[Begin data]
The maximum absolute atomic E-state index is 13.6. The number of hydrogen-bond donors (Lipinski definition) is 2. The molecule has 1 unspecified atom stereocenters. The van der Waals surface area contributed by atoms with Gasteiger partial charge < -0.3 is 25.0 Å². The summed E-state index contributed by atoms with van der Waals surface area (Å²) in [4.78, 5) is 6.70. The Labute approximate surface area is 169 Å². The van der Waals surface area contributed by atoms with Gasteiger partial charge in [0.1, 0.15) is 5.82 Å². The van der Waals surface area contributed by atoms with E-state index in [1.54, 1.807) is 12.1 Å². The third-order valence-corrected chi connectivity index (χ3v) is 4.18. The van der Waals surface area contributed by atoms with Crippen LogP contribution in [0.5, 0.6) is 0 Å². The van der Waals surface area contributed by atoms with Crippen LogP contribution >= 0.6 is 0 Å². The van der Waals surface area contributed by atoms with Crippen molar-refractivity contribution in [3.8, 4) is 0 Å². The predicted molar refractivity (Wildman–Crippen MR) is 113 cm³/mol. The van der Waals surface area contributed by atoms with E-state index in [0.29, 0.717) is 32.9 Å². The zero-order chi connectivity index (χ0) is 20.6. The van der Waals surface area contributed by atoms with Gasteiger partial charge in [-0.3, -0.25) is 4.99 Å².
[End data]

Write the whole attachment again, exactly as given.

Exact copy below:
The maximum absolute atomic E-state index is 13.6. The number of hydrogen-bond donors (Lipinski definition) is 2. The molecule has 1 unspecified atom stereocenters. The van der Waals surface area contributed by atoms with Gasteiger partial charge < -0.3 is 25.0 Å². The summed E-state index contributed by atoms with van der Waals surface area (Å²) in [4.78, 5) is 6.70. The Labute approximate surface area is 169 Å². The van der Waals surface area contributed by atoms with Gasteiger partial charge in [0.1, 0.15) is 5.82 Å². The van der Waals surface area contributed by atoms with E-state index in [1.54, 1.807) is 12.1 Å². The third-order valence-corrected chi connectivity index (χ3v) is 4.18. The van der Waals surface area contributed by atoms with Crippen LogP contribution in [0.5, 0.6) is 0 Å². The van der Waals surface area contributed by atoms with Crippen LogP contribution >= 0.6 is 0 Å². The van der Waals surface area contributed by atoms with Crippen molar-refractivity contribution in [3.8, 4) is 0 Å². The predicted molar refractivity (Wildman–Crippen MR) is 113 cm³/mol. The van der Waals surface area contributed by atoms with E-state index in [0.29, 0.717) is 32.9 Å². The zero-order chi connectivity index (χ0) is 20.6. The van der Waals surface area contributed by atoms with Gasteiger partial charge in [-0.3, -0.25) is 4.99 Å².